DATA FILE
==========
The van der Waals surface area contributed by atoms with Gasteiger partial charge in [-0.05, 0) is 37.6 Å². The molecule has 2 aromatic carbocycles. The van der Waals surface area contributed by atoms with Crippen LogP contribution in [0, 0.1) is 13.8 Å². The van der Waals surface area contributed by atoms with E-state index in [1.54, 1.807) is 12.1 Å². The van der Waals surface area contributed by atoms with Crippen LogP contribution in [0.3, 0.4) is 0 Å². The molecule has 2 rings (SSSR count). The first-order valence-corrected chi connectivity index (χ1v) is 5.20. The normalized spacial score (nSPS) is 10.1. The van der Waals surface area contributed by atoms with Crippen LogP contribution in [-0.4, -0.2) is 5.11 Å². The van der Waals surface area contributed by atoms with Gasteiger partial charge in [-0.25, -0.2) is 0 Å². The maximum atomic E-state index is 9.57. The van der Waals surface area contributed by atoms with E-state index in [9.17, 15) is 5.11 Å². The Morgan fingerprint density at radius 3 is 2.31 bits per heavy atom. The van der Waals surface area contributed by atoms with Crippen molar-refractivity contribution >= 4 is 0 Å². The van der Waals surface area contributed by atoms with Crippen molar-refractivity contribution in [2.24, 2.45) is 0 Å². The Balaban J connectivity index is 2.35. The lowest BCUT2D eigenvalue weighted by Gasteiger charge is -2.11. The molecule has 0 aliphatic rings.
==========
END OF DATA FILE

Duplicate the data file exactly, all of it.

The van der Waals surface area contributed by atoms with Gasteiger partial charge in [-0.05, 0) is 37.6 Å². The molecule has 2 aromatic carbocycles. The van der Waals surface area contributed by atoms with Crippen LogP contribution in [0, 0.1) is 13.8 Å². The van der Waals surface area contributed by atoms with E-state index in [1.54, 1.807) is 12.1 Å². The van der Waals surface area contributed by atoms with Crippen LogP contribution in [0.3, 0.4) is 0 Å². The molecule has 2 rings (SSSR count). The first-order valence-corrected chi connectivity index (χ1v) is 5.20. The normalized spacial score (nSPS) is 10.1. The van der Waals surface area contributed by atoms with Crippen LogP contribution in [-0.4, -0.2) is 5.11 Å². The van der Waals surface area contributed by atoms with Gasteiger partial charge in [-0.25, -0.2) is 0 Å². The maximum atomic E-state index is 9.57. The van der Waals surface area contributed by atoms with E-state index in [9.17, 15) is 5.11 Å². The Morgan fingerprint density at radius 3 is 2.31 bits per heavy atom. The van der Waals surface area contributed by atoms with Crippen molar-refractivity contribution >= 4 is 0 Å². The van der Waals surface area contributed by atoms with Crippen molar-refractivity contribution in [2.24, 2.45) is 0 Å². The Balaban J connectivity index is 2.35. The lowest BCUT2D eigenvalue weighted by Gasteiger charge is -2.11. The molecule has 0 aliphatic rings.